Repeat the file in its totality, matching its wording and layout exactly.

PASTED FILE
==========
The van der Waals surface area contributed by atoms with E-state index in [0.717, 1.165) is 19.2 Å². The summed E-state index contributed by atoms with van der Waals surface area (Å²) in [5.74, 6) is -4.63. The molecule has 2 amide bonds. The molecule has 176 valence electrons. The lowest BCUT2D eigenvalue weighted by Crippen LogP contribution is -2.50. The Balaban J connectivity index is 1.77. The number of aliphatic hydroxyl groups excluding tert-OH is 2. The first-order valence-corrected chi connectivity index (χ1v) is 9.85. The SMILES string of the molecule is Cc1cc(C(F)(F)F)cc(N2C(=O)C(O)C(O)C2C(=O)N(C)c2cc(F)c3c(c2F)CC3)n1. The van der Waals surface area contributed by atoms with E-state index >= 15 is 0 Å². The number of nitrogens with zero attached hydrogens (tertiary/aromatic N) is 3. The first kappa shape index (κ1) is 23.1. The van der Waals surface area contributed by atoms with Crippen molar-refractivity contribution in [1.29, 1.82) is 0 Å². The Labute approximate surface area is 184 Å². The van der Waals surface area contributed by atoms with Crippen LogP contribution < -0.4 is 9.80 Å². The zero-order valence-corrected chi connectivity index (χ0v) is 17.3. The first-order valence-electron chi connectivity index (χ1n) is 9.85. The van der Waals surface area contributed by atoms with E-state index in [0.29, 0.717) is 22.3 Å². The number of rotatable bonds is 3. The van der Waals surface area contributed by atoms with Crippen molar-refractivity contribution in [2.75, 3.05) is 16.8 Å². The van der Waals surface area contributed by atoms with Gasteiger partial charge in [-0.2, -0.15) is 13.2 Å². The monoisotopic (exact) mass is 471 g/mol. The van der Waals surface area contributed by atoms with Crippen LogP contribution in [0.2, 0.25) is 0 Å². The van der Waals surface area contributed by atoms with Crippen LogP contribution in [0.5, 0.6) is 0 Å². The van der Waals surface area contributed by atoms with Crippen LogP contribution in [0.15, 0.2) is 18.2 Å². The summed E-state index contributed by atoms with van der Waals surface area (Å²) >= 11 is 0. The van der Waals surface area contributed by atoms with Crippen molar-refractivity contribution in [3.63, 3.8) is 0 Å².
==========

The van der Waals surface area contributed by atoms with E-state index in [0.717, 1.165) is 19.2 Å². The summed E-state index contributed by atoms with van der Waals surface area (Å²) in [5.74, 6) is -4.63. The molecule has 2 amide bonds. The molecule has 176 valence electrons. The lowest BCUT2D eigenvalue weighted by Crippen LogP contribution is -2.50. The Balaban J connectivity index is 1.77. The number of aliphatic hydroxyl groups excluding tert-OH is 2. The first-order valence-corrected chi connectivity index (χ1v) is 9.85. The SMILES string of the molecule is Cc1cc(C(F)(F)F)cc(N2C(=O)C(O)C(O)C2C(=O)N(C)c2cc(F)c3c(c2F)CC3)n1. The van der Waals surface area contributed by atoms with E-state index >= 15 is 0 Å². The number of nitrogens with zero attached hydrogens (tertiary/aromatic N) is 3. The first kappa shape index (κ1) is 23.1. The van der Waals surface area contributed by atoms with Crippen molar-refractivity contribution in [1.29, 1.82) is 0 Å². The Labute approximate surface area is 184 Å². The van der Waals surface area contributed by atoms with Crippen LogP contribution < -0.4 is 9.80 Å². The zero-order valence-corrected chi connectivity index (χ0v) is 17.3. The first-order valence-electron chi connectivity index (χ1n) is 9.85. The van der Waals surface area contributed by atoms with E-state index in [0.29, 0.717) is 22.3 Å². The number of rotatable bonds is 3. The van der Waals surface area contributed by atoms with Crippen molar-refractivity contribution in [2.75, 3.05) is 16.8 Å². The van der Waals surface area contributed by atoms with Gasteiger partial charge in [-0.2, -0.15) is 13.2 Å². The monoisotopic (exact) mass is 471 g/mol. The van der Waals surface area contributed by atoms with Crippen LogP contribution in [0.2, 0.25) is 0 Å². The van der Waals surface area contributed by atoms with Crippen LogP contribution in [0.5, 0.6) is 0 Å². The van der Waals surface area contributed by atoms with Crippen LogP contribution in [0.15, 0.2) is 18.2 Å². The summed E-state index contributed by atoms with van der Waals surface area (Å²) >= 11 is 0. The van der Waals surface area contributed by atoms with Crippen molar-refractivity contribution in [3.63, 3.8) is 0 Å².